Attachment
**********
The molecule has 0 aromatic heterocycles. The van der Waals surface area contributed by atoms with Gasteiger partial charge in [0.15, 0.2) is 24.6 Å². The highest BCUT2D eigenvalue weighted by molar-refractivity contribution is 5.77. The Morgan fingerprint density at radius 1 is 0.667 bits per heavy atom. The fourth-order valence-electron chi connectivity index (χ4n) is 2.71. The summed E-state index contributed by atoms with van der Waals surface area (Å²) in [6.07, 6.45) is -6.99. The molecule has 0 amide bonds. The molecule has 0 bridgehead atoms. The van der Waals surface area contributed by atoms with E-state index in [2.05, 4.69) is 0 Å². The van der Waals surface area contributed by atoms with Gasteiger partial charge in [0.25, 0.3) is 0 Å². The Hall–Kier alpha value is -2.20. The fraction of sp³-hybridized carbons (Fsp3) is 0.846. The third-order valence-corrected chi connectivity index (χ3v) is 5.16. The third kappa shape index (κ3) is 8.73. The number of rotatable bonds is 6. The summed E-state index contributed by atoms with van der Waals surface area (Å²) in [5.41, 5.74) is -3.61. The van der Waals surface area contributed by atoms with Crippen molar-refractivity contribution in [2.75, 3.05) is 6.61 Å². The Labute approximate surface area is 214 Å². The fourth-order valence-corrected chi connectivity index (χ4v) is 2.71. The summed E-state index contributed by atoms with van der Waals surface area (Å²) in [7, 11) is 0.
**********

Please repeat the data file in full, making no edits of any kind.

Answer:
The molecule has 0 aromatic heterocycles. The van der Waals surface area contributed by atoms with Gasteiger partial charge in [0.15, 0.2) is 24.6 Å². The highest BCUT2D eigenvalue weighted by molar-refractivity contribution is 5.77. The Morgan fingerprint density at radius 1 is 0.667 bits per heavy atom. The fourth-order valence-electron chi connectivity index (χ4n) is 2.71. The summed E-state index contributed by atoms with van der Waals surface area (Å²) in [6.07, 6.45) is -6.99. The molecule has 0 amide bonds. The molecule has 0 bridgehead atoms. The van der Waals surface area contributed by atoms with E-state index in [2.05, 4.69) is 0 Å². The van der Waals surface area contributed by atoms with Gasteiger partial charge in [0.25, 0.3) is 0 Å². The Hall–Kier alpha value is -2.20. The fraction of sp³-hybridized carbons (Fsp3) is 0.846. The third-order valence-corrected chi connectivity index (χ3v) is 5.16. The third kappa shape index (κ3) is 8.73. The number of rotatable bonds is 6. The summed E-state index contributed by atoms with van der Waals surface area (Å²) in [5.41, 5.74) is -3.61. The van der Waals surface area contributed by atoms with Crippen molar-refractivity contribution in [2.75, 3.05) is 6.61 Å². The Labute approximate surface area is 214 Å². The fourth-order valence-corrected chi connectivity index (χ4v) is 2.71. The summed E-state index contributed by atoms with van der Waals surface area (Å²) in [7, 11) is 0.